The 8 Best Exfoliators for Sensitive Skin, According to Estheticians

Even if you haven't had your morning cup of coffee yet, here's something sure to wake you up: If an exfoliator isn't part of your current skincare regimen, chances are your skin has yet to reach all its glowing potential. After all, in order for your onslaught of serums, moisturizers, and masks to penetrate deeply and actually, you know, work the magic they're designed to work, they have to have easy access to the deepest, darkest corners of your pores (a scary visual, we know). And if excess layers of oil, dead skin, and other pore-clogging mischief are in the way, you'll essentially wind up watching your skincare budget circle the drain—figuratively and literally.

That said, exfoliators aren't necessarily child's play within the skincare realm, and depending on your skin type (especially the dry and/or sensitive camps) finding an effective yet gentle exfoliator can feel like searching for a needle in a haystack: frustrating and seemingly impossible. Unless, that is, you have three esthetician fairy godmothers to guide you.

Sure, as Byrdie editors, we've tried an overwhelming amount of exfoliating formulas, some great, some not, but since the subject of sensitive skin can be, well, sensitive, we thought we'd leave this one to the pros. The all-star lineup: celebrity estheticians Renée Rouleau, Shani Darden, and Angela Caglia (all hailed for their mystical skin prowess and star-studded clientele).

Not surprisingly, there's method to the madness when it comes to choosing the best exfoliators for sensitive skin and a fine line between doing more harm and doing good. (Sensitive skin can be finicky and easily angered, especially if abused by an overly aggressive exfoliating formula.)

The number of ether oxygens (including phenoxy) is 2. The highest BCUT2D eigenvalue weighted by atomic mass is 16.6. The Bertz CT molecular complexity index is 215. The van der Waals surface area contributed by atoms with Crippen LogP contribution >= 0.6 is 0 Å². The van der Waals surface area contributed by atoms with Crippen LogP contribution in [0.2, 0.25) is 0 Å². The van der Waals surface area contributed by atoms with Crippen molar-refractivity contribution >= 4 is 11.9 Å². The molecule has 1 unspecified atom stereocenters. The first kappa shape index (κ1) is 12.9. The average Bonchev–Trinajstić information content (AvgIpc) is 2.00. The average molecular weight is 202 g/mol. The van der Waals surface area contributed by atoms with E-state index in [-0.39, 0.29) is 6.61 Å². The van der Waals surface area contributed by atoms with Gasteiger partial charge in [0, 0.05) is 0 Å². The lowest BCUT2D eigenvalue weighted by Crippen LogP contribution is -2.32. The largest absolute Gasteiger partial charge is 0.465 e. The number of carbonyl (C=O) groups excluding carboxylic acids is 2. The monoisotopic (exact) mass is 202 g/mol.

"For sensitive skin, acids can be a great choice since essentially they do the work for you. They work by lowering the pH of the skin, which puts the skin into an acidic state and eventually dissolving cellular buildup," explains Rouleau. "Many people are scared of the word 'acid,' so if someone has red, overly sensitive skin and they want to give their skin some much-needed exfoliation, they might resort to a facial scrub instead.

"The problem here is twofold. 1) If the facial scrub has sharp edges (such as one with a natural grain), it can create micro-tears, ultimately damaging the skin's natural barrier. 2) Many people make the mistake of applying too much pressure when massaging a facial scrub over their face—pressing too hard, scrubbing too long, and eventually removing too much of the skin's protective barrier, which stimulates blood flow and unwelcome redness."

The lesson: When considering an exfoliator for sensitive skin, choosing a strategic yet gentle formula is crucial. Keep reading to see the best exfoliators for sensitive skin with an A+ stamp of celebrity esthetician approval (in their own words).

Sensitive-skinned readers, do you already have one of these in your rotation?